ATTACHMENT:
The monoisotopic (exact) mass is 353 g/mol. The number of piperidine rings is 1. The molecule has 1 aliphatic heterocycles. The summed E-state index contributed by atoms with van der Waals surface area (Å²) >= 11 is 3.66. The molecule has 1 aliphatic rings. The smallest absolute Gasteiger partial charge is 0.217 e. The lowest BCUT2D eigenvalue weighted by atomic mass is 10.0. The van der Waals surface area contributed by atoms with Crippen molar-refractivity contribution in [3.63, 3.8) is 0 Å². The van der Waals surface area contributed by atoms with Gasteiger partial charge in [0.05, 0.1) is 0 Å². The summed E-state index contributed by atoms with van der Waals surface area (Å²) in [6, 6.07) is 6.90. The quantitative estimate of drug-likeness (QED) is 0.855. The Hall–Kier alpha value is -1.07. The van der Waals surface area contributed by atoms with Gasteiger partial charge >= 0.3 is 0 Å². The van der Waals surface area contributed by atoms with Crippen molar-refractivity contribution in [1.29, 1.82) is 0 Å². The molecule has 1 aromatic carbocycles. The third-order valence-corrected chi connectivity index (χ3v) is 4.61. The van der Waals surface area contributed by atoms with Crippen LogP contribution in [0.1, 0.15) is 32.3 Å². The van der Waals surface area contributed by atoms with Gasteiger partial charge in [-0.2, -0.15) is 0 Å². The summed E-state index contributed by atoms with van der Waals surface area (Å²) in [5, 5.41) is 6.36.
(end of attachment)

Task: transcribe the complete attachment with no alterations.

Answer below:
The monoisotopic (exact) mass is 353 g/mol. The number of piperidine rings is 1. The molecule has 1 aliphatic heterocycles. The summed E-state index contributed by atoms with van der Waals surface area (Å²) >= 11 is 3.66. The molecule has 1 aliphatic rings. The smallest absolute Gasteiger partial charge is 0.217 e. The lowest BCUT2D eigenvalue weighted by atomic mass is 10.0. The van der Waals surface area contributed by atoms with Crippen molar-refractivity contribution in [3.63, 3.8) is 0 Å². The van der Waals surface area contributed by atoms with Gasteiger partial charge in [0.05, 0.1) is 0 Å². The summed E-state index contributed by atoms with van der Waals surface area (Å²) in [6, 6.07) is 6.90. The quantitative estimate of drug-likeness (QED) is 0.855. The Hall–Kier alpha value is -1.07. The van der Waals surface area contributed by atoms with Gasteiger partial charge >= 0.3 is 0 Å². The van der Waals surface area contributed by atoms with Crippen molar-refractivity contribution in [1.29, 1.82) is 0 Å². The molecule has 1 aromatic carbocycles. The third-order valence-corrected chi connectivity index (χ3v) is 4.61. The van der Waals surface area contributed by atoms with Crippen LogP contribution in [0.1, 0.15) is 32.3 Å². The van der Waals surface area contributed by atoms with Gasteiger partial charge in [-0.2, -0.15) is 0 Å². The summed E-state index contributed by atoms with van der Waals surface area (Å²) in [5, 5.41) is 6.36.